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Violent clashes engulf Paris

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Protesters hold a French flag near a burning barricade during a protest of Yellow vests (Gilets jaunes) on Saturday in Paris. ABDULMONAM EASSA/AFP

Violent clashes engulf Paris

Anti-government protesters torched dozens of cars and set fire to storefronts during daylong clashes with riot police across central Paris on Saturday, as thousands took part in fresh “yellow vest” protests against high fuel taxes.

Officers responded with tear gas after being targeted by protesters hurling rocks and other projectiles on the third weekend of demonstrations which have morphed into a broader rebuke of President Emmanuel Macron.

Macron told a news conference at the G20 summit in Buenos Aires, saying: “I will never accept violence.”

Smoke engulfed several shopping districts as the violence spread from the Arc de Triomphe, where crowds had gathered earlier hoping to march down the Champs-Elysees.

While several dozens were allowed into the avenue after an ID check and search, many others remained behind and fought police manning barricades and water cannon.

Protesters then led police on cat-and-mouse chases through other parts of the capital, setting cars and construction equipment alight and smashing windows.

An assault rifle was stolen from a police vehicle, a source said, though it was unclear if it was loaded.

One person was in a critical condition after protesters pulled down one of the huge iron gates of the Tuileries garden facing the famed Louvre museum, crushing several people.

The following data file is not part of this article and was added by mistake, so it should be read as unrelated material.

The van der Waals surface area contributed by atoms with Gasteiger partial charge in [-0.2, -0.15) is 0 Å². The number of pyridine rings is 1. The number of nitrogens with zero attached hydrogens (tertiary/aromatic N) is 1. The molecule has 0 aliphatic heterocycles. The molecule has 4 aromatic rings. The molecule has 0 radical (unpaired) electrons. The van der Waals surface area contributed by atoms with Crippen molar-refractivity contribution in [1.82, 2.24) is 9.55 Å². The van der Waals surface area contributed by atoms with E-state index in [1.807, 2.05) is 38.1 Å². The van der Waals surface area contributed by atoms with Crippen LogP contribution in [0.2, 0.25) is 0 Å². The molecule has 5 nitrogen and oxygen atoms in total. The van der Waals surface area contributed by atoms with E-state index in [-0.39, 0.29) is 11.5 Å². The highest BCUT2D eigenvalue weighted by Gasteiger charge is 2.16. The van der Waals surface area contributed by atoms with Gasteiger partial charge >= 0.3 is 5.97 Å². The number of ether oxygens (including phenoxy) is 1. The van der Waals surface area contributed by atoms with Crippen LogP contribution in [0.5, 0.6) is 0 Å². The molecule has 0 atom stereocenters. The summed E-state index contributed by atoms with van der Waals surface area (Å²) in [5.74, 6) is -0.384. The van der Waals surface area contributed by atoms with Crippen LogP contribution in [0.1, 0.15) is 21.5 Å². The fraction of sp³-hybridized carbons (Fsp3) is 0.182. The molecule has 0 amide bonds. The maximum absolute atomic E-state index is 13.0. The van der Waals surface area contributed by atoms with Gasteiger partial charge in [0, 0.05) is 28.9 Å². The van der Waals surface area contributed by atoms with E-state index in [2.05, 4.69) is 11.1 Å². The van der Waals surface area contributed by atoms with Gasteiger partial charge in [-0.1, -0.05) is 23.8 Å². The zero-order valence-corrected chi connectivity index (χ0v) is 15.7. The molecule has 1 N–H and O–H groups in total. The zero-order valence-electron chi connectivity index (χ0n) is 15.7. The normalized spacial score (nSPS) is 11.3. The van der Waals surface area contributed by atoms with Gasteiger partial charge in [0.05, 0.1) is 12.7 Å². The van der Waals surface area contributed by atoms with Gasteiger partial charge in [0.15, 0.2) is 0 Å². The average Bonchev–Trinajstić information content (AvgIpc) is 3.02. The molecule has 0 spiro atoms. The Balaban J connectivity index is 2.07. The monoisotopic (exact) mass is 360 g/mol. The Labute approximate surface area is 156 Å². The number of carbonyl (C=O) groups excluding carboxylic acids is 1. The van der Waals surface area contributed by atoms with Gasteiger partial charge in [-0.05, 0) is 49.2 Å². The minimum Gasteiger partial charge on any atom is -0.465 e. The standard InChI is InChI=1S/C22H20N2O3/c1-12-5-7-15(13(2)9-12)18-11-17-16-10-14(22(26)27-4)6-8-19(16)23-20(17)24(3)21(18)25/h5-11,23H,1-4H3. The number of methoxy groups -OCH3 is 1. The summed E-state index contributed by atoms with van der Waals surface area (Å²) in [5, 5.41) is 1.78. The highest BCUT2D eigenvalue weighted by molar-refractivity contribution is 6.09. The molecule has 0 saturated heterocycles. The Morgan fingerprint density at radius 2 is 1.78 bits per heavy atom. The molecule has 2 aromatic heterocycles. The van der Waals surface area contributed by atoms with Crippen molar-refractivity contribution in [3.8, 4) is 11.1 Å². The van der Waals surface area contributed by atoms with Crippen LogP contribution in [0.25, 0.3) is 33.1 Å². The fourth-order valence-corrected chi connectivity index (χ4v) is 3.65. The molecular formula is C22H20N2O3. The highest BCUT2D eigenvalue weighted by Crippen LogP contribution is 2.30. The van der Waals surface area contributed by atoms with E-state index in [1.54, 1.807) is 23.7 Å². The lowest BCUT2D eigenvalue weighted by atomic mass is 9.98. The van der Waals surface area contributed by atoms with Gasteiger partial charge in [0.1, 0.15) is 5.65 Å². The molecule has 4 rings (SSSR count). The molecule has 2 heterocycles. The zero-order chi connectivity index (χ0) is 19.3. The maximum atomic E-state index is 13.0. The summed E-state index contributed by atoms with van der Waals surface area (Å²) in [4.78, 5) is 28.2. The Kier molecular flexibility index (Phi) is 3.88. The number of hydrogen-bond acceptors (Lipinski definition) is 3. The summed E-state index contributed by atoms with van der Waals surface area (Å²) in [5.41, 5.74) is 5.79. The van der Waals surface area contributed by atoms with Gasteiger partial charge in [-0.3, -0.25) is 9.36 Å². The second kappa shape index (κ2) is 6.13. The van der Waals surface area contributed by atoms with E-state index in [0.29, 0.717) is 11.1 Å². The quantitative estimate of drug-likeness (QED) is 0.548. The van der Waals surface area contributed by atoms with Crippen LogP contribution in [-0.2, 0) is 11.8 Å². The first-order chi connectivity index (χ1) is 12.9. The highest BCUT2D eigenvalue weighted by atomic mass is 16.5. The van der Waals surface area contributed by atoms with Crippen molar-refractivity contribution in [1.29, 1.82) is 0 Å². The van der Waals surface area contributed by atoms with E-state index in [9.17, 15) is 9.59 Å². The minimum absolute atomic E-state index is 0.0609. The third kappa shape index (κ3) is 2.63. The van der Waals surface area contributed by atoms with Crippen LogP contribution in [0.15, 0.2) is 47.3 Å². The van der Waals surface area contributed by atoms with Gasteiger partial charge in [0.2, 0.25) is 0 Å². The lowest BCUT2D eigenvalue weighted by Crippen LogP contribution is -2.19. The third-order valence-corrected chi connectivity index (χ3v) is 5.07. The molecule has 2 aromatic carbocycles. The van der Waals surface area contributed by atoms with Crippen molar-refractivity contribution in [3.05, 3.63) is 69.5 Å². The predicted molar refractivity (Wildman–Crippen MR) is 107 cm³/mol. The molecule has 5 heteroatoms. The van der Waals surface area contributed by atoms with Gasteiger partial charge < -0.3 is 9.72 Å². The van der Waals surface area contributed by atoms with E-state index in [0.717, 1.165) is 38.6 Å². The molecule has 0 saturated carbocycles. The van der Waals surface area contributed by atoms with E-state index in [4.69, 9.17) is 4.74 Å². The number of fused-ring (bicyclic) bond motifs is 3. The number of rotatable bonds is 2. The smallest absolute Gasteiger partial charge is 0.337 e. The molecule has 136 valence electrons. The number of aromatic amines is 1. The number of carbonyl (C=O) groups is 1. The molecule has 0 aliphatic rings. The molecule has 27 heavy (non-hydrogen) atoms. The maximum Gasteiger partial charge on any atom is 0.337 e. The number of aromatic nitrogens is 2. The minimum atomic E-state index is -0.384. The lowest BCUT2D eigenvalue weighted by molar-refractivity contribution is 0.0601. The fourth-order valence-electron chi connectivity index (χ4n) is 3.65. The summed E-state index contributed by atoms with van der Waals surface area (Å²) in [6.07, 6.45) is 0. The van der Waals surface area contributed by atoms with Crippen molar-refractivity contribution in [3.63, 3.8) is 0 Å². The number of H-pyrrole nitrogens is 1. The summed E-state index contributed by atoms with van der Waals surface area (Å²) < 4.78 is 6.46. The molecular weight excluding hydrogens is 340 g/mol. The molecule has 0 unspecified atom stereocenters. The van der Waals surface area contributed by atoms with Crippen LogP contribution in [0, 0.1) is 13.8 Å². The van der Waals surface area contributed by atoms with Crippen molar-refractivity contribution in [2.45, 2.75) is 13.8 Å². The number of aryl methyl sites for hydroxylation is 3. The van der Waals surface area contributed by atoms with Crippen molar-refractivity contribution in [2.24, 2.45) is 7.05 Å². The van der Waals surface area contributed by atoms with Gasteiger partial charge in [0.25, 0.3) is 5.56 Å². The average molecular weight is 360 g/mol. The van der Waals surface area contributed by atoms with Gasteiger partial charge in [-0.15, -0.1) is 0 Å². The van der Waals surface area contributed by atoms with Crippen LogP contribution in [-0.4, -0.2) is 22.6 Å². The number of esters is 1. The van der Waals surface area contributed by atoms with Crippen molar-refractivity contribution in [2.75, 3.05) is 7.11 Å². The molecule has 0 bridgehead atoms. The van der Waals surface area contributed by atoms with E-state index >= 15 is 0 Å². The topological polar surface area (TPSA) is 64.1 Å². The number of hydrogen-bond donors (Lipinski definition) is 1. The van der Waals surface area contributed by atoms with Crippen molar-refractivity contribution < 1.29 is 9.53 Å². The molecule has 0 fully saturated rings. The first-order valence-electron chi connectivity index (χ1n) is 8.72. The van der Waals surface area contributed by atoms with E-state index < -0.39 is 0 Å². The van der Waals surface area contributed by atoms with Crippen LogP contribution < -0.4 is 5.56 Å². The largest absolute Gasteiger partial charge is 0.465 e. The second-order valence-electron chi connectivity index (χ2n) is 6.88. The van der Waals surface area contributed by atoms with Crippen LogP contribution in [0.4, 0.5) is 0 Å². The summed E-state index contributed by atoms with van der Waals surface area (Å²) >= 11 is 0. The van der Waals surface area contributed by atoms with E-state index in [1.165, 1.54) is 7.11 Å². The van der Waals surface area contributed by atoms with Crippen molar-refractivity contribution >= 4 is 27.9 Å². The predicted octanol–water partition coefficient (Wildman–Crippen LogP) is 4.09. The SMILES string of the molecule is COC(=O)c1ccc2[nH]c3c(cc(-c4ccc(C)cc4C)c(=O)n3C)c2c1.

“Those responsible for this violence don’t want change or improvement, they want chaos,” President Emmanuel Macron said from Buenos Aires where he was attending a G20 summit.

“No cause justifies that authorities are attacked, that businesses are plundered, that passers-by or journalists are threatened or that the Arc du Triomphe is defiled,” he said.

Authorities said at least 270 people were arrested in Paris and 110 injured, including 17 of the 5,000 police officers mobilised for the protests. Nearly 190 fires were put out and six buildings were set alight, the interior ministry said.

An estimated 75,000 demonstrators, most of them peaceful, were counted across the country in the afternoon, the interior ministry said.

The number was well below the first day of protests on November 17, which attracted around 282,000 people, and also down from the 106,000 who turned out last Saturday.

‘Idiots who come to fight’

Acrid plumes of smoke and tear gas, however, were testament to the escalation in violence in Paris, to the consternation of many of the “yellow vests”, so-called for the high-visibility jackets they wear.

Along the opulent Avenue Foch, protesters ripped out benches to form a blockade, one person waving a skull and bones pirate flag.

Interior Minister Christophe Castaner, speaking on French television, attributed the violence to “specialists in sowing conflict, specialists in destruction” but said the situation was largely under control.

“We’re a peaceful movement, but we’re disorganised – it’s a mess because we don’t have a leader,” said Dan Lodi, a 68-year-old pensioner on the Champs-Elysees.

“You always have some idiots who come to fight, but they don’t represent us at all.”

Prime Minister Edouard Philippe’s office said he would cancel his trip to Poland on Sunday for the COP24 climate summit to meet with Macron after the violence.

Stores and restaurants along the Champs-Elysees as well as surrounding streets had boarded up windows, anticipating a repeat of the clashes last Saturday which Macron compared to “war scenes”.

Chantal, a 61-year-old pensioner, said she was avoiding the “hooligans” but was determined to send Macron a message on the rising costs of living.

“He has to come down off his pedestal,” she said under rain in the Champs-Elysees. “Every month I have to dip into my savings.”

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